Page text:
Wall Street Journal: For Immigrant Families, Scars of Separation Remain

Parenting styles vary with cultures around the globe. Earlier this year, the Trump administration launched a new policy of abruptly separating children from immigrants and asylum seekers, with no warning and no plan in place for eventual reunions. A US court gave officials deadlines to organize reunions for more than 2,000 children. Another court ordered a temporary end to deportations. Parents lucky to be reunited with their children report fear, insecurity, personality and behavioral changes. The Wall Street Journal reports on a father and his 3-year-old son who were separated for three months – the father was detained in Texas and his son went to Michigan – and the father now reports the child does not speak as much and seems “damaged.” Other parents report deep trauma, depression and even suicidal tendencies. “After the government missed a court-imposed deadline on reunification of the younger children, the American Civil Liberties Union in court filings has called on it to establish a fund to pay for mental-health counseling for children ‘suffering from severe trauma as a result of their forcible separation from their parents.’” – YaleGlobal

Wall Street Journal: For Immigrant Families, Scars of Separation Remain

Most of the migrant children are resilient, but some have a signs of trauma and disorders after the separations, including signs of major depression
Arian Campo-Flores and Melanie Grayce West
Saturday, July 21, 2018

The Wall Street Journal: In the days after Ever Reyes Mejía was reunited with his 3-year-old son last Tuesday, the young father tried to make their lives seem normal again.

The two kicked around a soccer ball and played with toy cars while staying at a volunteer’s home in Detroit. Mr. Reyes Mejía wrapped his son in tight embraces, promising he would never be alone again.

Father and son were separated three months ago at a Texas migrant-detention center; the boy was sent to an agency in Michigan while Mr. Reyes Mejía was sent to another Texas facility. Now, Mr. Reyes Mejía said, his son isn’t the same. He doesn’t speak much. He wants to be constantly close to his father and worries every time Mr. Reyes Mejía steps away. “His personality has changed,” Mr. Reyes Mejía said. “Inside, he carries like a sadness.”

The Trump administration began separating families as part of its crackdown on illegal immigration. President Donald Trump ordered a halt to the practice after widespread outrage and a court ordered the administration to reunite more than 2,000 children with their families by the end of the month.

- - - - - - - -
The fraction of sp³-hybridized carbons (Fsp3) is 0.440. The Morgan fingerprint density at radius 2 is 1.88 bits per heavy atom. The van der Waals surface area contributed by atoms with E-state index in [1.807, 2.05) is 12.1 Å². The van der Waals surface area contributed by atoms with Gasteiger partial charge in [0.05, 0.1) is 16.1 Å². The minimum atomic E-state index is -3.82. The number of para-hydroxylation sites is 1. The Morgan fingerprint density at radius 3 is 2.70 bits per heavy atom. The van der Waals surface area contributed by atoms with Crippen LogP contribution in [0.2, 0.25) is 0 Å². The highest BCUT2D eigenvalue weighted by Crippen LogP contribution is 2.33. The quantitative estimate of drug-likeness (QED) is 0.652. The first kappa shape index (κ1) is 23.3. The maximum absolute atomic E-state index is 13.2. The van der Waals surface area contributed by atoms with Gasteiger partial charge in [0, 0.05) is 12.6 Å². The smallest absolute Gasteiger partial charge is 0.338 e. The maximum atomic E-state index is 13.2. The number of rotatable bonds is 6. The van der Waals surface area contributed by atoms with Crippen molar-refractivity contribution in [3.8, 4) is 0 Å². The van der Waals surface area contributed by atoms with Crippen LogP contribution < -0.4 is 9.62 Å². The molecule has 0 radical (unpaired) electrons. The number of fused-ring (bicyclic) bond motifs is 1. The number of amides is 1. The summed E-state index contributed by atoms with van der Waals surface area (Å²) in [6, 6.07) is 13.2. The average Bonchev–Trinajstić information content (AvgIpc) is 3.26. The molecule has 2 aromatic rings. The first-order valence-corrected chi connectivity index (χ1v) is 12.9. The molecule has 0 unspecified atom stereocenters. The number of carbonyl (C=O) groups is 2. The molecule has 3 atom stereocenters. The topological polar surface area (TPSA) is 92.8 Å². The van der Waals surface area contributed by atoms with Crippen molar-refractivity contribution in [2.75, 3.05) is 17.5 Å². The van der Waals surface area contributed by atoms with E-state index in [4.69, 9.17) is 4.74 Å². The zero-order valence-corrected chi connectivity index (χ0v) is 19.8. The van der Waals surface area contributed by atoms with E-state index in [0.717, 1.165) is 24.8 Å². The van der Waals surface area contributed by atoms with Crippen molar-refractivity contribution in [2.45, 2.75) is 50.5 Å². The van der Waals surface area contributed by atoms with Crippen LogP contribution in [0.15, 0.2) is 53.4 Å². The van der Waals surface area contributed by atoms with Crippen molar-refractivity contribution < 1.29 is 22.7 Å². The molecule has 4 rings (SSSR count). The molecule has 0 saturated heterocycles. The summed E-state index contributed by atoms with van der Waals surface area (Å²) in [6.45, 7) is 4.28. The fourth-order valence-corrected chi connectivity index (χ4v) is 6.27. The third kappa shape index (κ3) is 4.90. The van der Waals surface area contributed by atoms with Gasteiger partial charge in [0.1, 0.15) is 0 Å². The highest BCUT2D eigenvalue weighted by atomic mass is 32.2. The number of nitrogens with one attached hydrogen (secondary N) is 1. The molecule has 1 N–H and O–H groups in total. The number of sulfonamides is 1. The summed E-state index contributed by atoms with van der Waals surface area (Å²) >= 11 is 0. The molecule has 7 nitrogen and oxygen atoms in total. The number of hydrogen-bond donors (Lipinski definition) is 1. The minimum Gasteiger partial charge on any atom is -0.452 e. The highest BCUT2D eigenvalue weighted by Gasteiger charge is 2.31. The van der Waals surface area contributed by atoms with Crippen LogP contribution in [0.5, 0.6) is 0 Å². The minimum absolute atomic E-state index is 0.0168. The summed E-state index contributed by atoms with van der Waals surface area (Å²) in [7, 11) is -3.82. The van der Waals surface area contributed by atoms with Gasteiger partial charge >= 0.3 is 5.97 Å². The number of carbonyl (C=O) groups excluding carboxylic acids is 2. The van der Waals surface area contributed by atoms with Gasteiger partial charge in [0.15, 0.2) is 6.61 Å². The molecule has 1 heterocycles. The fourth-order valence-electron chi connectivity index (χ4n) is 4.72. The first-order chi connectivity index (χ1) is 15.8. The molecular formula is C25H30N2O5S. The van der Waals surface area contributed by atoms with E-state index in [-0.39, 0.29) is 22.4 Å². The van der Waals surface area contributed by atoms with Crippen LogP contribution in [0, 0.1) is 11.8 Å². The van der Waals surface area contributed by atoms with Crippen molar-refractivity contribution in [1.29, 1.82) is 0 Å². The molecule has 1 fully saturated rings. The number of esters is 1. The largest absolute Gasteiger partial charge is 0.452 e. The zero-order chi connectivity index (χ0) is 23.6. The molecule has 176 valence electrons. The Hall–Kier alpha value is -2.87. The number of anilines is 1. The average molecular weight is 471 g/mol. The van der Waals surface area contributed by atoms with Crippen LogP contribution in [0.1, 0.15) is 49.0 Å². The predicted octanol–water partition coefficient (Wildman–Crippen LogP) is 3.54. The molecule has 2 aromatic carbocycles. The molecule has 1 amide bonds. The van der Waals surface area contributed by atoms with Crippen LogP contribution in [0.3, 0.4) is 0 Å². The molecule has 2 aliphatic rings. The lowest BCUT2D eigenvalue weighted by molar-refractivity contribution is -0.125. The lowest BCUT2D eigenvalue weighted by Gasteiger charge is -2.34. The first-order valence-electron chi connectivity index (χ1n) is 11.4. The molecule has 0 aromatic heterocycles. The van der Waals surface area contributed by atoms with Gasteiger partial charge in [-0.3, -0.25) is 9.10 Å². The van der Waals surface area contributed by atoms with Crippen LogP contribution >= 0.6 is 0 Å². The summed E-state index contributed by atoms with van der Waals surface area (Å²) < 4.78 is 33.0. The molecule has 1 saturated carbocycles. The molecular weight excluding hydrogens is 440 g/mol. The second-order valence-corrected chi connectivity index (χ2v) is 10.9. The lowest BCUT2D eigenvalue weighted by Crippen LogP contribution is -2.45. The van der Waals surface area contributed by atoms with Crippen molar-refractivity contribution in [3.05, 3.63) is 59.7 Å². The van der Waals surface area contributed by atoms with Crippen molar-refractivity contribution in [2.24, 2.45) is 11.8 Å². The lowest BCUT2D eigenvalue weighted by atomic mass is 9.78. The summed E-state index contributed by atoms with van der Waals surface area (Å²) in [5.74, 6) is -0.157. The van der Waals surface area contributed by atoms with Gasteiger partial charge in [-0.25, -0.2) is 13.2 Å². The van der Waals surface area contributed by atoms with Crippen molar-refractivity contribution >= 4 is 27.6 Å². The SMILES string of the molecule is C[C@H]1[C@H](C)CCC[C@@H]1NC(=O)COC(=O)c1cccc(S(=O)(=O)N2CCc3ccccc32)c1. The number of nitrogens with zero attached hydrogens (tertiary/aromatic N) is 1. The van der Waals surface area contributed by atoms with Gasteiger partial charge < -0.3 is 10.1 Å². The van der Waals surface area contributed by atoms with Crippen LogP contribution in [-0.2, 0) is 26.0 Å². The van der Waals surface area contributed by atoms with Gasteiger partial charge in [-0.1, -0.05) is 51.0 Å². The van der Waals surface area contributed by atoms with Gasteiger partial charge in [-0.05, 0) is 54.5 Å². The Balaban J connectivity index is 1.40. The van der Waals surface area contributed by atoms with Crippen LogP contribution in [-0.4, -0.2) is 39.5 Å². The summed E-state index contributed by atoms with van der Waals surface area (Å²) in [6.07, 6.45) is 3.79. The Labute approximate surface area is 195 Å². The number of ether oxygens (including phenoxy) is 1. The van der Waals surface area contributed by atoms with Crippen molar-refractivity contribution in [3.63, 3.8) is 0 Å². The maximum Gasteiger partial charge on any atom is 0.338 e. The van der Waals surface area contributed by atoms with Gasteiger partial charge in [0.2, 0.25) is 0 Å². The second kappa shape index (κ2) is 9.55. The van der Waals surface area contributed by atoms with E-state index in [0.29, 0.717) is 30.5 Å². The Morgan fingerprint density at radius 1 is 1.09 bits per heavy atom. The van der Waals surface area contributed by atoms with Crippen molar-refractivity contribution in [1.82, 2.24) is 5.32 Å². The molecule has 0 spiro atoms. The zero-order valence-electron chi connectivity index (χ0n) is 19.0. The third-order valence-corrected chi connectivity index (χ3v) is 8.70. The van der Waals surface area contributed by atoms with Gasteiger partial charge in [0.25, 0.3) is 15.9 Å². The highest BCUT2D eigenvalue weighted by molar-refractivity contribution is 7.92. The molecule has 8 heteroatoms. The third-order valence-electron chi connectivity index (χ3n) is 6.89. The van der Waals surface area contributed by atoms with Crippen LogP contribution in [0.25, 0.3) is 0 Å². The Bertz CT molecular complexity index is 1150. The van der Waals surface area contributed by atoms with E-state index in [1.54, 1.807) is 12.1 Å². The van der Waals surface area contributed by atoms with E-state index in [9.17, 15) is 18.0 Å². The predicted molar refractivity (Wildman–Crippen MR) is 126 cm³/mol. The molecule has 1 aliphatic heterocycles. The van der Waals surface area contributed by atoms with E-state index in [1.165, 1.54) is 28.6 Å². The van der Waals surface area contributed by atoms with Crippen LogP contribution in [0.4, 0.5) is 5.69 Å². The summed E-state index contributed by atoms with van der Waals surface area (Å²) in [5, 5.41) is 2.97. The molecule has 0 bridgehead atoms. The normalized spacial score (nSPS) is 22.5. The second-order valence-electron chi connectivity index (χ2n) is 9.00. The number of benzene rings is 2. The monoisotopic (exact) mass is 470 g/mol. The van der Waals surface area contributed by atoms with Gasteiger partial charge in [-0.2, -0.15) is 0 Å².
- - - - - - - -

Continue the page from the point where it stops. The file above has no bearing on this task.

Families’ joy of reunification has come in some cases with the realization that the psychological effects of separation will take time to repair. In testimony Thursday before the New York City Council, Jennifer Havens, director and chief of service for child and adolescent psychiatry at Manhattan’s Bellevue Hospital Center, said the separated children have experienced trauma, whether at home or in crossing the border and being separated from a parent.

In New York City, the roughly 300 separated children in the care of various social-services organizations have regular access to mental-health staff and city services that include bilingual child psychiatrists and a pediatric psychiatric emergency room. Most of the children are resilient, Dr. Havens said, but there is a subset who have a significant disorder associated with the trauma of separation. Some show signs of major depression, which can lead to suicidal ideation or attempts.

One 6-year-old who had been separated from his family was so deeply traumatized that he might have appeared psychotic to a less-experienced mental health professional, Dr. Havens said. “But really what he was having was a flashback,” she said.

Some very young children appear confused or don’t recognize a parent upon reunifying, Dr. Havens said. Some of them had to attach to another caregiver. “As I say, attachment is like air. You have to have it,” Dr. Havens said. “For parents to have to go through sort of reacclimating themselves to their children is just horrific.”